Jamestown Canyon Virus Another Mosquito-Borne Threat

Jamestown Canyon Virus Another Mosquito-Borne Threat

The Little-Known Jamestown Canyon Virus: A Rising Concern

Mosquitoes carrying Jamestown Canyon Virus

You’ve probably heard of West Nile virus, but did you know that mosquitoes can spread various other illnesses? One of these lesser-known diseases is the Jamestown Canyon virus (JCV), which is gaining attention across the United States. While there have been no confirmed human cases of the disease in Connecticut this year, health officials are closely monitoring JCV as it continues to affect more people nationwide.

“In the last six years, we have seen an increase in the number of reported JCV cases,” says Stacey Martin, an epidemiologist with the U.S. Centers for Disease Control and Prevention (CDC). However, it’s important to note that this could be due to better awareness of the disease and increased testing.

Although JCV can cause severe diseases such as encephalitis (infection of the brain) or meningitis (infection of the membranes around the brain and spinal cord), it seems that most people who are exposed to the virus do not develop symptoms. In fact, many individuals with mild symptoms, such as fever, fatigue, and headache, may not even seek medical care. It’s worth noting that in comparison to the thousands of reported cases of West Nile virus, only an average of 17 JCV cases are reported annually.

However, due to the occasional severity of the disease and the apparent increase in cases, experts are emphasizing the need to avoid mosquito bites. “We need to continue to look at JCV disease surveillance data to identify possible trends,” advises Martin.

JCV cases are most often reported in Minnesota and Wisconsin. The virus was named after the area in Colorado where it was first identified, and it has been found in almost all U.S. states and even in Canada. A study conducted in 2018 discovered that over 20% of people living in Nova Scotia, Canada, had antibodies to the virus, indicating past infection.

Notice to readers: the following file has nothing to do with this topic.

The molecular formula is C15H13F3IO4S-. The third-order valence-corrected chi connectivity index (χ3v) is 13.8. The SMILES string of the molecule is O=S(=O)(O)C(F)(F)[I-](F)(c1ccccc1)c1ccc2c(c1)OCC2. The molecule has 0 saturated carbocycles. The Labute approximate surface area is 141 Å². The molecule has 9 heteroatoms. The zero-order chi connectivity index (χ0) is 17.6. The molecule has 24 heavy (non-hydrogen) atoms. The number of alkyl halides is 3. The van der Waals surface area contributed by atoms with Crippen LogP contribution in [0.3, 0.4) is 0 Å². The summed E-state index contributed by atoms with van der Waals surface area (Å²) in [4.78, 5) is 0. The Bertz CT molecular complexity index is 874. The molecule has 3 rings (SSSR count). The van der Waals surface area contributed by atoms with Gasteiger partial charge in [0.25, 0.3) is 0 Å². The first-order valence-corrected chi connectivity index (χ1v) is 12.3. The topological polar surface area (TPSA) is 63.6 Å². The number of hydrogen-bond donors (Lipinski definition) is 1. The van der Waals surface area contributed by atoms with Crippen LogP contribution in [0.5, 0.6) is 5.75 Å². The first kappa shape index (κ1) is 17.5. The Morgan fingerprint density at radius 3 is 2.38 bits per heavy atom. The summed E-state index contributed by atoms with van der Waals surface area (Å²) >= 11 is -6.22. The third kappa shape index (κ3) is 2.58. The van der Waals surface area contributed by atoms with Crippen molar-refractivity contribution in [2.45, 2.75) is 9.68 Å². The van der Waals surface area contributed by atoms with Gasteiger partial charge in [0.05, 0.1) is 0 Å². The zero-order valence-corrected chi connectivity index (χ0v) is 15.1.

JCV primarily resides in deer and mice, and mosquitoes become carriers of the virus when they bite these animals. Transmission to humans occurs when infected mosquitoes bite us, according to Dr. Bruce Hirsch, an infectious disease specialist at North Shore University Hospital in Manhasset, N.Y. However, Hirsch assures us that being bitten by a mosquito carrying the JCV does not typically pose a significant risk.

“Very, very occasionally, and very, very rarely it causes serious health issues,” he noted. “Most of us who have been in contact with this virus don’t even know it,” Hirsch said. Mild symptoms such as fever and headache may occur, but the most serious adverse effects, like meningitis and encephalitis, are uncommon. It’s important to remember that serious cases are extremely unusual.

While encephalitis is rarely fatal, it can result in long-term consequences such as cognitive difficulties that can persist for some time. It may also cause a stiff neck and seizures. Unfortunately, there is currently no specific treatment or vaccine for Jamestown Canyon virus. Management focuses on supportive care to keep the patient comfortable and prevent seizures.

To avoid JCV and other mosquito-borne diseases like West Nile virus and eastern equine encephalitis, experts recommend using insect repellent and wearing long-sleeved shirts and pants when spending time outdoors. This is especially critical at dawn and dusk, when mosquito activity is at its peak.

Furthermore, it’s essential to be aware of standing or stagnant water, as mosquitoes lay their eggs in these environments. It is recommended by the CDC to regularly empty or dispose of items that hold water, such as vases and flowerpot saucers, at least once a week. Water storage containers, like rain barrels, should also be tightly covered or protected with fine mesh.

Although the Jamestown Canyon virus may not be widely known, its potential impact on public health cannot be ignored. By taking appropriate precautions to minimize exposure to mosquito bites, we can help reduce the risk of JCV transmission and protect ourselves and our communities.

Sources: – Stacey Martin, MSc, epidemiologist, U.S. Centers for Disease Control and Prevention – Bruce Hirsch, MD, infectious disease specialist, North Shore University Hospital, Manhasset, N.Y.


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